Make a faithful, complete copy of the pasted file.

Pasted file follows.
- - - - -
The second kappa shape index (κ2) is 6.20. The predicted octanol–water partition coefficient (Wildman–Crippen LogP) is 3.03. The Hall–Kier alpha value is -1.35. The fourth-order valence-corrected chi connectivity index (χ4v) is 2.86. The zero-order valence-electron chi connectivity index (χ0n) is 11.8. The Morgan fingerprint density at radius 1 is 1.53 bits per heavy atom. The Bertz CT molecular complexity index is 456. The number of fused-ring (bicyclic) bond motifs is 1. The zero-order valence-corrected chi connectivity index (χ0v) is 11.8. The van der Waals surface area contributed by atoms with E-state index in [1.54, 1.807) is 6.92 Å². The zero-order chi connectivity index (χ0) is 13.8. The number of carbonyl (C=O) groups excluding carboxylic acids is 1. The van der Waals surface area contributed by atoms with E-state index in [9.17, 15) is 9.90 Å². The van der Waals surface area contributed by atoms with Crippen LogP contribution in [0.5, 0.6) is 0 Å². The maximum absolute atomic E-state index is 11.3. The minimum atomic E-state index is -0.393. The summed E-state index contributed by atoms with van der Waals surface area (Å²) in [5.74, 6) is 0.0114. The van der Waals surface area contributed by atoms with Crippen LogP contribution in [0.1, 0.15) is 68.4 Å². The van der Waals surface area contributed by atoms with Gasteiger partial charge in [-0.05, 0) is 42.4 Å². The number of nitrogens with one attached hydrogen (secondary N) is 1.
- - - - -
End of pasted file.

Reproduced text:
The second kappa shape index (κ2) is 6.20. The predicted octanol–water partition coefficient (Wildman–Crippen LogP) is 3.03. The Hall–Kier alpha value is -1.35. The fourth-order valence-corrected chi connectivity index (χ4v) is 2.86. The zero-order valence-electron chi connectivity index (χ0n) is 11.8. The Morgan fingerprint density at radius 1 is 1.53 bits per heavy atom. The Bertz CT molecular complexity index is 456. The number of fused-ring (bicyclic) bond motifs is 1. The zero-order valence-corrected chi connectivity index (χ0v) is 11.8. The van der Waals surface area contributed by atoms with E-state index in [1.54, 1.807) is 6.92 Å². The zero-order chi connectivity index (χ0) is 13.8. The number of carbonyl (C=O) groups excluding carboxylic acids is 1. The van der Waals surface area contributed by atoms with E-state index in [9.17, 15) is 9.90 Å². The van der Waals surface area contributed by atoms with Crippen LogP contribution in [0.5, 0.6) is 0 Å². The maximum absolute atomic E-state index is 11.3. The minimum atomic E-state index is -0.393. The summed E-state index contributed by atoms with van der Waals surface area (Å²) in [5.74, 6) is 0.0114. The van der Waals surface area contributed by atoms with Crippen LogP contribution in [0.1, 0.15) is 68.4 Å². The van der Waals surface area contributed by atoms with Gasteiger partial charge in [-0.05, 0) is 42.4 Å². The number of nitrogens with one attached hydrogen (secondary N) is 1.